November 1 1:00 PM at SMU No. 2 Cotton Bowl • Dallas, TX W 45–14   55,287
November 8 2:00 PM Baylor No. 2 Texas Memorial Stadium • Austin, TX W 56–14   55,000
November 15 2:00 PM TCU No. 2 Texas Memorial Stadium • Austin, TX W 69–7   51,000
November 27 1:00 PM at Texas A&M No. 1 Kyle FieldCollege Station, TX (Rivalry) W 49–12   51,160
December 6 12:00 PM at No. 2 Arkansas No. 1 Razorback StadiumFayetteville, AR (Game of The Century) ABC W 15–14   47,500
January 1, 1970 1:00 PM vs. No. 9 Notre Dame* No. 1 Cotton Bowl • Dallas, TX (Cotton Bowl Classic) CBS W 21–17   71,938
*Non-conference game. daggerHomecoming. #Rankings from AP Poll. All times are in Central Time.

Source:[10]

NFL Draft[edit]

Three seniors from the 1969 Longhorns were selected in the 1970 NFL Draft:[11]

Player Position Round   Pick   Franchise
Bob McKay T 1 21 Cleveland Browns
Leo Brooks DT 2 31 Houston Oilers
Ted Koy              RB 2 50 Oakland Raiders      

Nine juniors from the 1969 Longhorns were selected in the 1971 NFL Draft:[12]

Player Position Round   Pick   Franchise
Cotton Speyrer WR 2 38 Washington Redskins
Bill Atessis DE 2 52 Baltimore Colts
Happy Feller K 4 83 Philadelphia Eagles
Bill Zapalac LB 4 84 New York Jets
Steve Worster RB 4 90 Los Angeles Rams
Scott Palmer DT 7 162 New York Jets
Bobby Wuensch T 12 294 Baltimore Colts
Danny Lester DB 13 317 Philadelphia Eagles
Deryl Comer TE 14 345 Atlanta Falcons

Two sophomores from the 1969 Longhorns were selected in the 1972 NFL Draft:[13]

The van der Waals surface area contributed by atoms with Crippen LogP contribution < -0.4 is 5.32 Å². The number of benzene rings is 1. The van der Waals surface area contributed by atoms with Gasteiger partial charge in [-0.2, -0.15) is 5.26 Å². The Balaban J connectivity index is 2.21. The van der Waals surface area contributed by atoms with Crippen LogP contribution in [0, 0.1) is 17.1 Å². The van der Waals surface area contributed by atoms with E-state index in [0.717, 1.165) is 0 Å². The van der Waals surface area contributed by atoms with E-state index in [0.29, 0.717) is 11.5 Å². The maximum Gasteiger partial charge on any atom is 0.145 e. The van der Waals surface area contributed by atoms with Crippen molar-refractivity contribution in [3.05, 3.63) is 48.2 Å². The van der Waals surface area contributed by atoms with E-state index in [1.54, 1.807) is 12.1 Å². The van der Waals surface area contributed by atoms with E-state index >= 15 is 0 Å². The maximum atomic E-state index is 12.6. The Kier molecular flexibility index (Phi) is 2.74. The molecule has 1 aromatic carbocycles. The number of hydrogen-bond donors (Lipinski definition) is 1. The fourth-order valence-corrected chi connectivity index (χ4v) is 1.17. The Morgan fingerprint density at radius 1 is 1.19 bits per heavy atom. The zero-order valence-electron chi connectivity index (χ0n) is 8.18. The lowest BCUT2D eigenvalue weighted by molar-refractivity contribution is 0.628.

Player Position Round   Pick   Franchise
Jim Bertelsen      RB 2 30 Los Angeles Rams    
Eddie Phillips QB 4 95 Los Angeles Rams

Awards and honors[edit]

References[edit]

  1. ^ a b c Jenkins, Dan (January 12, 1970). "Texas hangs on to its No. 1". Sports Illustrated. p. 26. 
  2. ^ Drape, Joe (December 23, 2005). "Changing the Face of Texas Football". The New York Times. 
  3. ^ https://www.utexas.edu/lbj/news/2010/first-african-american-play-ut-football-lbj-school-alum-juli
  4. ^ "Texas comes alive to hold 27-17 win". Lewiston Morning Tribune. (Idaho). Associated Press. October 12, 1969. p. 16. 
  5. ^ Darling, Ed (December 5, 1969). "The Eyes of Texas? They're all on Arkansas now". Tuscaloosa News. (Alabama). p. 6. 
  6. ^ a b Jenkins, Dan (December 15, 1969). "Texas by an eyelash". Sports Illustrated. p. 20. 
  7. ^ "Gutty quarterback leads Texas to win". Tuscaloosa News. (Alabama). Associated Press. December 7, 1969. p. 13. 
  8. ^ "Longhorns decision Arkansas 15-14 with long bomb on fourth down". Spokesman-Review. (Spokane, Washington). Associated Press. December 7, 1969. p. 1, sports. 
  9. ^ a b "Texans edge Irish on big fourth downs". Spokesman-Review. (Spokane, Washington). Associated Press. January 2, 1970. p. 30. 
  10. ^ "Archived copy". Archived from the original on 2010-11-01. Retrieved 2009-12-11. 
  11. ^ Pro Football Reference.com - 1970 NFL Draft
  12. ^ Pro Football Reference.com - 1971 NFL Draft
  13. ^ Pro Football Reference.com - 1972 NFL Draft
  14. ^ http://fs.ncaa.org/Docs/stats/football_records/DI/2010/Awards.pdf